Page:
Obama’s National Security Nominations: Nothing to See Here
January 8, 2013 2 Comments
By I. ALLEN and J. FITSANAKIS | intelNews.org |
The deluge of reports that are flooding the news media about the national security nominations of United States President Barack Obama is both natural and understandable. The Departments of State and Defense, as well as the Central Intelligence Agency, are among the critical components of the American government, especially in matters of foreign policy. Yet much of the commentary on the nominations of John Kerry for State, Chuck Hagel for the Pentagon, and John Brennan for the CIA, is unduly over-dramatizing what is essentially a routine story. To begin with, it is clear that, in selecting Kerry, Hagel and Brennan for the nominations, the President’s priority was to surround himself with people he knows and trusts. Knowledgeable observers point out that all three nominees come from Obama’s most trusted circle of friends and —if appointed— will allow the President to stay well “within his comfort zone” as he begins his second term in office. In this sense, Obama selected the three candidates, not with some major policy shift in mind, but in order to ensure continuity and permanence in his foreign policy.
Take John Brennan, for instance: an Arabic-speaking career officer in the CIA, who has served the Agency in various positions for over 25 years. It is undeniable that, since 2008, Brennan has been instrumental in shaping the thinking behind the Obama administration’s targeted killings program using unmanned drones. According to some analysts, he has been the White House’s “most important adviser for shaping the campaign of drone strikes”. As intelNews explained recently, Washington’s unmanned drone program will continue and most likely expand, but this has little to do with Brennan. As an excellent analysis of Brennan’s nomination (by the Council on Foreign Relations’ Micah Zenko) points out, the CIA’s targeted killing program “has become institutionalized” with a momentum of its own, which ensures its sustainability, “making it far bigger than any one person —even John Brennan”.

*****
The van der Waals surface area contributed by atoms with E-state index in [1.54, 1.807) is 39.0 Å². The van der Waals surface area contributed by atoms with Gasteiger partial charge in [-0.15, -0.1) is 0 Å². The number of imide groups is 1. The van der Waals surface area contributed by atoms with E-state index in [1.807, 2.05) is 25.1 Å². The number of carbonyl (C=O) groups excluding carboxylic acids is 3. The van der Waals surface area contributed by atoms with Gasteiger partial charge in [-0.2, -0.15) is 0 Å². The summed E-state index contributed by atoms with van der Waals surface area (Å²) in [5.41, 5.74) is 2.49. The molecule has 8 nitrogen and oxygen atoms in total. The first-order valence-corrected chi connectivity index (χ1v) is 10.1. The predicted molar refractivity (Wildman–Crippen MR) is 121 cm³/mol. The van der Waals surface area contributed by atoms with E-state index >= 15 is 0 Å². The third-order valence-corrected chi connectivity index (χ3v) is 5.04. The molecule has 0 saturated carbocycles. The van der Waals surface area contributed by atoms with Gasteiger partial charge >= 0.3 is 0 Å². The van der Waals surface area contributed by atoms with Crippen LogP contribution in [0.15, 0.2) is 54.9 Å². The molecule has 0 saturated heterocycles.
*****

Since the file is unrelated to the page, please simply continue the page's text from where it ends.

Another example in point is the nomination of Chuck Hagel for Secretary of Defense. A lot has been made of his allegedly “antagonistic stance” on Israel. One supposed example is his call in for an immediate end to the 2006 Israel-Lebanon war. The Republican Senator said at the time that “the sickening slaughter on both sides must end and it must end now” and called on then-President George W. Bush to work “for an immediate cease-fire [because] this madness must stop”. He also opined that, although America’s “relationship with Israel is special and historic [...] it need not and cannot be at the expense of our Arab and Muslim relationships”. Two years later, Hagel told an interviewer that he respected the activities of the pro-Israel lobby in the US, but that he was obligated to vote in Congress in accordance to America’s national interest, since “I’m not an Israeli Senator. I am a United States Senator”.
Putting aside the issue of why these comments should be considered anti-Israeli, rather than pro-American, the question is what do Hagel’s comments have to do with American foreign policy? Even if we were to accept that Hagel is somehow “anti-Israel”, anyone who thinks that nearly seven decades of American policy on Israel are about to change because Hagel is suspicious of the Israeli lobby in the US, grossly misunderstands the institutional character of American foreign policy. The latter does not change in radical shifts; it evolves over long periods as a result of varying national or economic interests, changing conditions or the ground, or popular pressure. There is no question that Hagel, like Obama himself, is skeptical about military intervention abroad; but this fact points to continuity, not a radical shift in the administration’s policy. If Hagel’s nomination is approved by Congress, his views on Israel, or for that matter any other country or group of countries, will form but one element in a multitude of competing interests that help shape American foreign policy.
President Obama’s national security nominations are certainly noteworthy. But there is little here that is earth shattering. For the most part, the President sought individuals who will help him sustain the foreign policy of his first term in office, not radically alter it. Anyone looking for drama in these nominations will sooner or later be thoroughly disappointed.